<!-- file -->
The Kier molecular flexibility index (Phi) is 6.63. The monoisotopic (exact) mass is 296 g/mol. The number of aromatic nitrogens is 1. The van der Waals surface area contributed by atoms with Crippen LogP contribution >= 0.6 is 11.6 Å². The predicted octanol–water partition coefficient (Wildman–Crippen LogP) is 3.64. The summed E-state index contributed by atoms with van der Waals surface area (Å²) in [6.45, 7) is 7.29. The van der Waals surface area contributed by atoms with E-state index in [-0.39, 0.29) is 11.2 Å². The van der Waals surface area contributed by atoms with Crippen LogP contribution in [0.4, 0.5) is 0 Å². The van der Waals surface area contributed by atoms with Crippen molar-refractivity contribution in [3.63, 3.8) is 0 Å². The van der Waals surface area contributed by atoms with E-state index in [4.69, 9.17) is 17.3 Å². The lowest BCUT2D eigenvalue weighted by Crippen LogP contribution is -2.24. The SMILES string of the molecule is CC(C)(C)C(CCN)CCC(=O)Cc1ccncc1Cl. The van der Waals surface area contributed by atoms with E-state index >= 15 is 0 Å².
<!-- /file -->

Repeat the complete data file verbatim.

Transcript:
The Kier molecular flexibility index (Phi) is 6.63. The monoisotopic (exact) mass is 296 g/mol. The number of aromatic nitrogens is 1. The van der Waals surface area contributed by atoms with Crippen LogP contribution >= 0.6 is 11.6 Å². The predicted octanol–water partition coefficient (Wildman–Crippen LogP) is 3.64. The summed E-state index contributed by atoms with van der Waals surface area (Å²) in [6.45, 7) is 7.29. The van der Waals surface area contributed by atoms with E-state index in [-0.39, 0.29) is 11.2 Å². The van der Waals surface area contributed by atoms with Crippen LogP contribution in [0.4, 0.5) is 0 Å². The van der Waals surface area contributed by atoms with Crippen molar-refractivity contribution in [3.63, 3.8) is 0 Å². The van der Waals surface area contributed by atoms with E-state index in [4.69, 9.17) is 17.3 Å². The lowest BCUT2D eigenvalue weighted by Crippen LogP contribution is -2.24. The SMILES string of the molecule is CC(C)(C)C(CCN)CCC(=O)Cc1ccncc1Cl. The van der Waals surface area contributed by atoms with E-state index >= 15 is 0 Å².